Mullumbimby's Magic needs help to get on screen

RECORD: Filmmaker Sharon Shostak at Upper Main Arm with her horse Gorgeous George in 1976.
RECORD: Filmmaker Sharon Shostak at Upper Main Arm with her horse Gorgeous George in 1976. Gavan Higginson

MULLUMBIMBY Madness - the Legacy of the Hippies was a documentary released last year featuring how the alternative lifestylers of the 1970s first found Mullumbimby and settled in the area.

Once their basic needs were established, a culture began to grow, which is the subject of the proposed three-part series, to be called Mullumbimby's Magic - the Culture of the 70s-80s.

We spoke to Susan Tsicalas from the Brunswick Valley Historial Society about the project.

Why is the trilogy so important to maintain the history of the region?

This region was mainly agricultural with timber, dairying and bananas being the main industries.

As these industries declined in the 1970s, the hippies moved in bringing with them alternate ideas which have now developed into new businesses based upon sustainability, organic farming and respect for the land.

The area is transitioning again with technology playing a huge part.

The stories of these hippies, their ideas, innovations and influences must be recorded before too many more pass on; they offer a rich historical insight into this uniquely alternative area.

Benefits of the project to the community include providing an opportunity to learn about this era of our history thus giving a way of bringing the community together through a shared understanding of our unique cultural identity and providing greater social inclusion by acknowledging all sides of the experience.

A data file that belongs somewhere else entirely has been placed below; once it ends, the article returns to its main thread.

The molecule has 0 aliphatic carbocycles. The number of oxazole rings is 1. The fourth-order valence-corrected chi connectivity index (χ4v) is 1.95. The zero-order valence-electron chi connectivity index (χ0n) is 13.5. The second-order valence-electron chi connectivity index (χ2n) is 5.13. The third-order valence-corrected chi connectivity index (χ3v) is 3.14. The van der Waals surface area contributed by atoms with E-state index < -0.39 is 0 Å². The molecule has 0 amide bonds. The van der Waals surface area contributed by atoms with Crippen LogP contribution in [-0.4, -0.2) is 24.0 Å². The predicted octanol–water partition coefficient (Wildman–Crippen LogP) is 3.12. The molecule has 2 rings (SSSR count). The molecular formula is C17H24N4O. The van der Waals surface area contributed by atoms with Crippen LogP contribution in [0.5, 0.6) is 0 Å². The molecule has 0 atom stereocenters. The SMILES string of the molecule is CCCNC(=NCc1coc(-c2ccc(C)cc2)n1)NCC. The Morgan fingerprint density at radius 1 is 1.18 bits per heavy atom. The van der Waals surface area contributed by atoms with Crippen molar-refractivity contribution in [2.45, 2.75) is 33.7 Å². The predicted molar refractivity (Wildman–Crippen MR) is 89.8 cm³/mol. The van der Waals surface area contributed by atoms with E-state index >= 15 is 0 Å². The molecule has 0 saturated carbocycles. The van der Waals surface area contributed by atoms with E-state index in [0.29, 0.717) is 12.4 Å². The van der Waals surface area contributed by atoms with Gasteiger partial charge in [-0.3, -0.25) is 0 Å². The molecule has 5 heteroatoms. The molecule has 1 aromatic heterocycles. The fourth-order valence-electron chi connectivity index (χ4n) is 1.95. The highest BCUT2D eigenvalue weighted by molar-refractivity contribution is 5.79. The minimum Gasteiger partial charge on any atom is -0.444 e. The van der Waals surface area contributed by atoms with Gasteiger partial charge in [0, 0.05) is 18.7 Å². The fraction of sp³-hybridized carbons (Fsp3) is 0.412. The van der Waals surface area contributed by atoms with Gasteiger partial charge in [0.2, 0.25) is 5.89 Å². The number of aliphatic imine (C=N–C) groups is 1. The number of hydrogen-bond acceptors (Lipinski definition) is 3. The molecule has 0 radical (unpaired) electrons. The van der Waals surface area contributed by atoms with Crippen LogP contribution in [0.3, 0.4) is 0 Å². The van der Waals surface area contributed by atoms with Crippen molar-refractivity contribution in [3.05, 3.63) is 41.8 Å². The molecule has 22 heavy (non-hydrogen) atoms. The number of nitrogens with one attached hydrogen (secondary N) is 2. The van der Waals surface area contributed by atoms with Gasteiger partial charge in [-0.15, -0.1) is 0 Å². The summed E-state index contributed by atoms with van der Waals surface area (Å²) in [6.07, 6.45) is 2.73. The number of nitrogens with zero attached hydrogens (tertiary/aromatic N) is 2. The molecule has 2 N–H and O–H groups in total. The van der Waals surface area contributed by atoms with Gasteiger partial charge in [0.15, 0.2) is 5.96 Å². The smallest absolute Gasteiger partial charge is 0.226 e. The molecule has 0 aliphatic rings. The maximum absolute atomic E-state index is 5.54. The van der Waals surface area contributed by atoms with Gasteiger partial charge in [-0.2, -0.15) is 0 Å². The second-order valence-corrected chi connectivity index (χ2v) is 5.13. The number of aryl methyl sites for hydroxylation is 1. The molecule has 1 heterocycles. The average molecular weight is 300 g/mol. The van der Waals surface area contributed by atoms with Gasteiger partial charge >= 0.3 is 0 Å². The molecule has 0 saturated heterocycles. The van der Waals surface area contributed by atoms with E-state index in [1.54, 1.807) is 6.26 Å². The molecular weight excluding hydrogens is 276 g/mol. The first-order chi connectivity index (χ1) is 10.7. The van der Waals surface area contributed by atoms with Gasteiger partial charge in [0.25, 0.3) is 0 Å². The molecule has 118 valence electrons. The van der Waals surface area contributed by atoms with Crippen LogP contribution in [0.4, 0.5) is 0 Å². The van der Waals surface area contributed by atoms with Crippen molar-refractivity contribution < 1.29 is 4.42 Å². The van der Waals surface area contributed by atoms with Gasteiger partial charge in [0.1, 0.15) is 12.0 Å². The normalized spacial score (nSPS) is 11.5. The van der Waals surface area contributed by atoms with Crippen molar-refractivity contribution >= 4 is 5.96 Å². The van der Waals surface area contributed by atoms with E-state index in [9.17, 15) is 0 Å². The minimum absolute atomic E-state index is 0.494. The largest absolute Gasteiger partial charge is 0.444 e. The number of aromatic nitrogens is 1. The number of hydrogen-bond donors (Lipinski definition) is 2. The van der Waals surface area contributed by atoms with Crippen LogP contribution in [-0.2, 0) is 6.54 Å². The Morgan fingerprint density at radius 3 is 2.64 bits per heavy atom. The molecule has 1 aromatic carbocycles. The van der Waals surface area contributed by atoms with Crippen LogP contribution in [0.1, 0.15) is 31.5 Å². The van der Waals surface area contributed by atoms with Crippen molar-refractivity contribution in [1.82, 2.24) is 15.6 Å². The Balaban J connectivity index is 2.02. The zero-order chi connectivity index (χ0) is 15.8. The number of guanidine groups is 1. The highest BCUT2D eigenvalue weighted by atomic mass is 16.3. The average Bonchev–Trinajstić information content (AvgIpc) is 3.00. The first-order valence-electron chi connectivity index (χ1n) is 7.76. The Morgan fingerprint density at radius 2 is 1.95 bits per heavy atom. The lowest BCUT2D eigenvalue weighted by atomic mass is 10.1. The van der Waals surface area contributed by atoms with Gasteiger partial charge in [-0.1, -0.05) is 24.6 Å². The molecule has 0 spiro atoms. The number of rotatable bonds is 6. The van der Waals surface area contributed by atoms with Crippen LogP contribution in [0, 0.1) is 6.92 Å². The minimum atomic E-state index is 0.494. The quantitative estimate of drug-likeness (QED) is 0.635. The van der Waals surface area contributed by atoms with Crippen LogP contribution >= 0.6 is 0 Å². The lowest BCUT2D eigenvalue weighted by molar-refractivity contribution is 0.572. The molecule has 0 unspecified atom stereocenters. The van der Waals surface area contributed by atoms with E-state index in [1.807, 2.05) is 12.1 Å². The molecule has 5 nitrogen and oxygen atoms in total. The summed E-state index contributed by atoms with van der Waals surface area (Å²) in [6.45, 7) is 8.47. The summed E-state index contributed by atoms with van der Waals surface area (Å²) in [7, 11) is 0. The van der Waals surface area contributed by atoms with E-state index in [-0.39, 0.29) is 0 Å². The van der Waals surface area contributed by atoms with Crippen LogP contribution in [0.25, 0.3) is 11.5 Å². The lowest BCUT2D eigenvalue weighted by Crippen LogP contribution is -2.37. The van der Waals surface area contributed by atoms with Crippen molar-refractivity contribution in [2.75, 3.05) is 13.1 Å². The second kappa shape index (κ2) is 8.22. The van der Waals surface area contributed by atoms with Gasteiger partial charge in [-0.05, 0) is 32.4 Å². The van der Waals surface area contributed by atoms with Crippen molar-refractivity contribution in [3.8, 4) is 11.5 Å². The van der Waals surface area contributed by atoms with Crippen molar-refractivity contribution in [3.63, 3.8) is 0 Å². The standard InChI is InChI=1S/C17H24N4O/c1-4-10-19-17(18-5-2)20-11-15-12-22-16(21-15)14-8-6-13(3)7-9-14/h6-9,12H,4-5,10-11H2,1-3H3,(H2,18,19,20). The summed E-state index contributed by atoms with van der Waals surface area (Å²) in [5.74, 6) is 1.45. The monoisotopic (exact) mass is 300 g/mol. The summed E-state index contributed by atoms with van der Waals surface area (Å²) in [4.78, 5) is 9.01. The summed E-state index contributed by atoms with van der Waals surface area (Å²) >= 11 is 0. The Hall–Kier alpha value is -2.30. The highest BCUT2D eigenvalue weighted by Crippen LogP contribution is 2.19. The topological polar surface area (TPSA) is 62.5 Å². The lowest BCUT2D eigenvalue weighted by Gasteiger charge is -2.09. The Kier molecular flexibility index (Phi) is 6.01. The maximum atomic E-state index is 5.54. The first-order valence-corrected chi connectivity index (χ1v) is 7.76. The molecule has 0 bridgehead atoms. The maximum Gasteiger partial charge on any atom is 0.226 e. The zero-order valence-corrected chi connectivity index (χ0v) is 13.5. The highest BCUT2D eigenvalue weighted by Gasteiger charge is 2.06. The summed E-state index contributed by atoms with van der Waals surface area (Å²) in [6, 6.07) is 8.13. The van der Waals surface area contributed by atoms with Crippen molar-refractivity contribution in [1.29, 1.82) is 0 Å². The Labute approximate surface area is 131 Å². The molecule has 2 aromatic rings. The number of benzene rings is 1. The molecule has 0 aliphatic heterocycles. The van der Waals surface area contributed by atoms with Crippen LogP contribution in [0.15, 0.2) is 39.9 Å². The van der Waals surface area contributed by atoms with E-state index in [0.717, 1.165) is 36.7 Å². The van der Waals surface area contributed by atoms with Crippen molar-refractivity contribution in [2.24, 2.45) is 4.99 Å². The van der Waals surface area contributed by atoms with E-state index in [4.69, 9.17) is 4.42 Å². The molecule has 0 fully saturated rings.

The documentaries will make a lasting historical contribution ensuring that our heritage can be enjoyed and appreciated by everyone including future generations.

What has been done so far about it?

To date, filmmaker Sharon Shostak has interviewed and filmed over 40 people while mentoring a student from the SAE at Byron Bay.

As a result of these interviews, a trilogy has evolved as the best way to treat each topic.

The editing process has now begun and we have also been collaborating with a local band, Broadfoot, for an accompanying soundtrack.

Interviewees have not only generously donated their time but photos and videos which became a part of the museum's collection.

What can people do to support this project?

By going to the crowdfunding site you can donate or select a reward.

Two of the rewards are special offers just for the crowdfunding where you can pre-order the set of three DVDs for $35 or an autographed set for $40.

If you have any photos or information, that can be added to the collection we would love to hear about it.

Topics:  community crowdfunding mullumbimby northern rivers history

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